On Saturday, supporters of The People’s Vote joined the Put It To The People March in Central London. Over one million people (and their dogs) joined what was arguably the largest demonstration in British history. The vast majority were not the usual political activists. Many of them had never been on a march before. They were just good-natured everyday people, concerned about the future of our country as it faces the biggest crisis any of us has known.
There’s a lot of things you can fake in 2019. Photographs, obviously. We hear a lot about fake news. Some people claim you can fake an online petition. But what you can’t fake is a crowd of one million people.
All photos Nikon F90X with Nikkor 35mm f/2 AF-D lens / Kodak Tri-X / Developed in D76 1+1
As I write this, it’s 1000 days since the UK voted to leave the European Union. And it seems fitting that I was wandering round a cemetery whilst considering those things I’d bury in my Brexit time capsule. You know how this goes. You gather the things that are important to you, and wrap them up carefully. Then you bury them in the ground, the hope being that some future generation will discover them, and marvel at the way we once lived.
We’ve come along way in the last few years. In 2015, front page news was a picture of then-Labour Party leader eating a bacon sandwich. By 2016, the country was on fire. Here are four things I’m going to miss and fear are gone forever:
Polite discussion on the internet
OK, this one’s not exactly new. Failing to tell someone you disagree with that you hope they die of cancer was made illegal by an Act of Parliament sometime around 1998. Nevertheless, things have got exponentially worse in the last few years. So I’m shoving this one in the Brexit time capsule.
All photos Brookwood Cemetery / Mamiya 645 Pro TL / Ilford FP4 / Stand developed in Kodak HC-110 1+160 for 45 minutes
They say that satire is dead. Not true. It’s just that we no longer have the need for satirists. Politicians and public figures are now self-satirising. They’ve cut out the middleman. Take Member of Parliament Jacob Ress-Mogg, for example. Here’s a man whose idea of kicking back at the weekend is to wear a top hat and speak Latin. Who happily admits that even though he has six children, he’s never changed a nappy. Who since convincing the public to leave the EU has made seven million pounds by investing in funds in….er… the EU. Yet this multi-millionaire has managed to convince a significant number of people that it’s everyone else who’s the elite.
Or how about Brexit minister Stephen Barclay? He presented the government’s case for an extension to Article 50 in the Commons last week, saying it was for the good of the country. Then promptly went through the division lobby and voted against the amendment himself. But not to fear, this week he’s being sent to Brussels to argue for an extension.
So sorry satirists, you need not apply. Into the Brexit time capsule you go.
Shame / Honesty
These two go hand in hand. Because once politicians and pundits dispensed with shame, they realised they could lie without consequence. In days gone by, a person in a position of authority would have had to resign if they knowingly told the public a bare-faced lie. These days they can stand up and say the exact opposite of what they said before, without any recourse whatsoever. You can even show them the video of them saying it and they decry it as fake news. The truth has evaporated into steam.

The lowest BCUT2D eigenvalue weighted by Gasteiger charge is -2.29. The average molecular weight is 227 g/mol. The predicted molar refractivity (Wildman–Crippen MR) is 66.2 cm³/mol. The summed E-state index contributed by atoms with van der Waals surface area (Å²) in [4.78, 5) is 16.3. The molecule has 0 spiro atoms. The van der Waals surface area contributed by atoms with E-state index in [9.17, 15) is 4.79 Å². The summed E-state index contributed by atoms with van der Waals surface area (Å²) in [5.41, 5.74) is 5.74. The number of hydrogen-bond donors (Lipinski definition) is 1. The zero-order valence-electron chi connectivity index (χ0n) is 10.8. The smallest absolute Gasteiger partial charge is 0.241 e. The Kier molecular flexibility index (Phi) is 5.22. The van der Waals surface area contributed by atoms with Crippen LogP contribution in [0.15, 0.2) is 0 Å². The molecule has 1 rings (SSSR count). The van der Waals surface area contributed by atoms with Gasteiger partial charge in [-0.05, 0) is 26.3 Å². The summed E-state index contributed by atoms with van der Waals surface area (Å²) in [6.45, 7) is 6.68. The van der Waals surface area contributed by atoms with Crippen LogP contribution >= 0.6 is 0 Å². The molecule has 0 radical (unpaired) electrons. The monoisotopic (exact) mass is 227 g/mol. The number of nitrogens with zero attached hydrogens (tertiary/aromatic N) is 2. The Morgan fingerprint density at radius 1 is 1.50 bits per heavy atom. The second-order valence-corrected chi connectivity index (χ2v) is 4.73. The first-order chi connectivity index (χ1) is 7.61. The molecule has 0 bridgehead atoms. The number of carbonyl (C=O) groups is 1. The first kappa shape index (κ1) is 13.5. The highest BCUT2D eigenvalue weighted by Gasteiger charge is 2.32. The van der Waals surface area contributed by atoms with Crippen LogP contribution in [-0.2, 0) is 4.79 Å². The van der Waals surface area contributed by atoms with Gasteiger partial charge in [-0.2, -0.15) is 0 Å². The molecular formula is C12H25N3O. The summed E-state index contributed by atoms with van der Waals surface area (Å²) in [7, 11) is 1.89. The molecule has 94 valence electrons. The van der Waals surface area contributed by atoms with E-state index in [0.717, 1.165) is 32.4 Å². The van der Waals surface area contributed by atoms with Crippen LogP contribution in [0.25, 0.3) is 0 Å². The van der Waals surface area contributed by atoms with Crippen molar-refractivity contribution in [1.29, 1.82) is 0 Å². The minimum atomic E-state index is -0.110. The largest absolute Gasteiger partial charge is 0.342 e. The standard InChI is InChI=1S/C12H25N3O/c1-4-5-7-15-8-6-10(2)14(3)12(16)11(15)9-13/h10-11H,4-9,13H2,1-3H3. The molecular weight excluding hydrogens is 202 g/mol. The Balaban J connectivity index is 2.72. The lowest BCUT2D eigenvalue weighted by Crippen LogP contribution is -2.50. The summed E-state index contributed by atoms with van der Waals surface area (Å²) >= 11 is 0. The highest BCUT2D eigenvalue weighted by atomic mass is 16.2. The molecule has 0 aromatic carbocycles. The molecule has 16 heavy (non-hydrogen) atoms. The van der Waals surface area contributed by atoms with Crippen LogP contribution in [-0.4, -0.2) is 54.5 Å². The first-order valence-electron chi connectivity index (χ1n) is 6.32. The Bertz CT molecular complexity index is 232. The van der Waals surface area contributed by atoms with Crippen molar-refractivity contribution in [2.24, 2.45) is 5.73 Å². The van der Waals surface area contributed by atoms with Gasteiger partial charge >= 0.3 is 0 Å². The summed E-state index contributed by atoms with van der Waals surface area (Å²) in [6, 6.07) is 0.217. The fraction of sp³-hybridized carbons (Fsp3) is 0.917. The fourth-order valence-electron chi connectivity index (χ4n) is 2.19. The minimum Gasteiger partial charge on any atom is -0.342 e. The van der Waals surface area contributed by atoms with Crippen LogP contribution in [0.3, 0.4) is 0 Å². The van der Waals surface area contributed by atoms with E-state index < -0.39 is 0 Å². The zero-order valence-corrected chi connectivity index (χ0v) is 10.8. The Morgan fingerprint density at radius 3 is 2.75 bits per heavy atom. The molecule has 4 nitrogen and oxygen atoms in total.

We used to say that everyone was entitled to their own opinion. Now it seems that everyone is entitled to their own facts. And that’s whats truly terrifying; that the people believe the lies, in spite of all the evidence. I had to go back to my copy of 1984 and check exactly how Orwell defined Doublethink:
Doublethink means the power of holding two contradictory beliefs in one’s mind simultaneously, and accepting both of them.
I think they call it cognitive dissonance these days.
You’ve probably come to some opinion on my political views from reading this. And you may well consider me either a hero or a monster, depending on how you perceive they align with you’re own. But in fact the only point I’m making is for people to be nicer to each other.
It’s possible to not be responsible for voting in the most shameful government in my lifetime, without being a supporter of the most incompetent opposition I’ve ever known. It’s possible to have views on our current political situation without being on one extreme on the other. Yet everything appears to be binary these days; black or white. You’re either a leaver or a remainer. A communist or a conservative. A traitor or a patriot. A libtard or a fascist. But there are very fine people on both sides. Well, OK, not always. And those people with sticky-out rather than sticky-in belly buttons are kinda weird, no?
I’m of an age that grew up without the Internet, and yet was quite an early adopter in my early twenties. I remember being very pleased when I had my first email address, before realising I didn’t actually know anyone I could email. That optimistic sense of a Brave New World seems almost laughable to be me now.
We used to say that a lie can travel halfway around the world while the truth is still putting its shoes on. These days, a hateful ideology can travel to the moon and back whilst common decency is still lolling around in its gingham nightshirt. I’m not hopeful for the future.
I’ve read all the literary outpourings of an adolescent serial bankrupt and money launderer who played a successful businessman on a reality TV show. And now I’ve read the book by a world-renowned investigative journalist who was played by Hollywood legend Robert Redford in a blockbuster movie. I’m nothing if not balanced.